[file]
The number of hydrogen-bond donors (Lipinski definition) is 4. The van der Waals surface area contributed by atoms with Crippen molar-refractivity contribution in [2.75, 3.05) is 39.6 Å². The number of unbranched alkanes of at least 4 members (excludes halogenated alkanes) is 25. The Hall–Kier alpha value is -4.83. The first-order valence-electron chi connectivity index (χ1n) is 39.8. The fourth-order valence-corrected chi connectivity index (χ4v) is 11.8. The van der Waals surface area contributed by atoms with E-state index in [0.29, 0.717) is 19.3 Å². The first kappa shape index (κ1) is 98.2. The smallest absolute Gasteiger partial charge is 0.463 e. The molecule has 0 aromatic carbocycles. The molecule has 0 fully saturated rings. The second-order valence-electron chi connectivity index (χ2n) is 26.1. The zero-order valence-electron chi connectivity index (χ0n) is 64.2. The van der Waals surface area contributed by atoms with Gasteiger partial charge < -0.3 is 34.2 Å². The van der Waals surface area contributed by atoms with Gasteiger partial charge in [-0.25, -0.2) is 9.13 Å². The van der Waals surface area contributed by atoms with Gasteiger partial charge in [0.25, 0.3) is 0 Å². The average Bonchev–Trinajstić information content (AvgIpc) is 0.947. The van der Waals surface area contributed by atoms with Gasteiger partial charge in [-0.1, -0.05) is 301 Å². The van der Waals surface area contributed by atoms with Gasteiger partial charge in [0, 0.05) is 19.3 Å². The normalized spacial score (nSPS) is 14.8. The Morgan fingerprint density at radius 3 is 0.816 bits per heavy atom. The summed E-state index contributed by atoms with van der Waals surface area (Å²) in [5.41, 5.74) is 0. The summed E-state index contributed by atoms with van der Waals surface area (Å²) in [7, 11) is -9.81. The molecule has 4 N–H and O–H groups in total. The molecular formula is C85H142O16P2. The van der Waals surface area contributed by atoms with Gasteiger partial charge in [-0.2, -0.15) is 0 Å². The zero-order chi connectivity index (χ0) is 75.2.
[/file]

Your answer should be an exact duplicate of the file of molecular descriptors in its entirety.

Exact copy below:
The number of hydrogen-bond donors (Lipinski definition) is 4. The van der Waals surface area contributed by atoms with Crippen molar-refractivity contribution in [2.75, 3.05) is 39.6 Å². The number of unbranched alkanes of at least 4 members (excludes halogenated alkanes) is 25. The Hall–Kier alpha value is -4.83. The first-order valence-electron chi connectivity index (χ1n) is 39.8. The fourth-order valence-corrected chi connectivity index (χ4v) is 11.8. The van der Waals surface area contributed by atoms with E-state index in [0.29, 0.717) is 19.3 Å². The first kappa shape index (κ1) is 98.2. The smallest absolute Gasteiger partial charge is 0.463 e. The molecule has 0 aromatic carbocycles. The molecule has 0 fully saturated rings. The second-order valence-electron chi connectivity index (χ2n) is 26.1. The zero-order valence-electron chi connectivity index (χ0n) is 64.2. The van der Waals surface area contributed by atoms with Gasteiger partial charge < -0.3 is 34.2 Å². The van der Waals surface area contributed by atoms with Gasteiger partial charge in [-0.25, -0.2) is 9.13 Å². The van der Waals surface area contributed by atoms with Gasteiger partial charge in [0.25, 0.3) is 0 Å². The average Bonchev–Trinajstić information content (AvgIpc) is 0.947. The van der Waals surface area contributed by atoms with Gasteiger partial charge in [-0.1, -0.05) is 301 Å². The van der Waals surface area contributed by atoms with Gasteiger partial charge in [0, 0.05) is 19.3 Å². The normalized spacial score (nSPS) is 14.8. The Morgan fingerprint density at radius 3 is 0.816 bits per heavy atom. The summed E-state index contributed by atoms with van der Waals surface area (Å²) in [5.41, 5.74) is 0. The summed E-state index contributed by atoms with van der Waals surface area (Å²) in [7, 11) is -9.81. The molecule has 4 N–H and O–H groups in total. The molecular formula is C85H142O16P2. The van der Waals surface area contributed by atoms with Gasteiger partial charge in [-0.2, -0.15) is 0 Å². The zero-order chi connectivity index (χ0) is 75.2.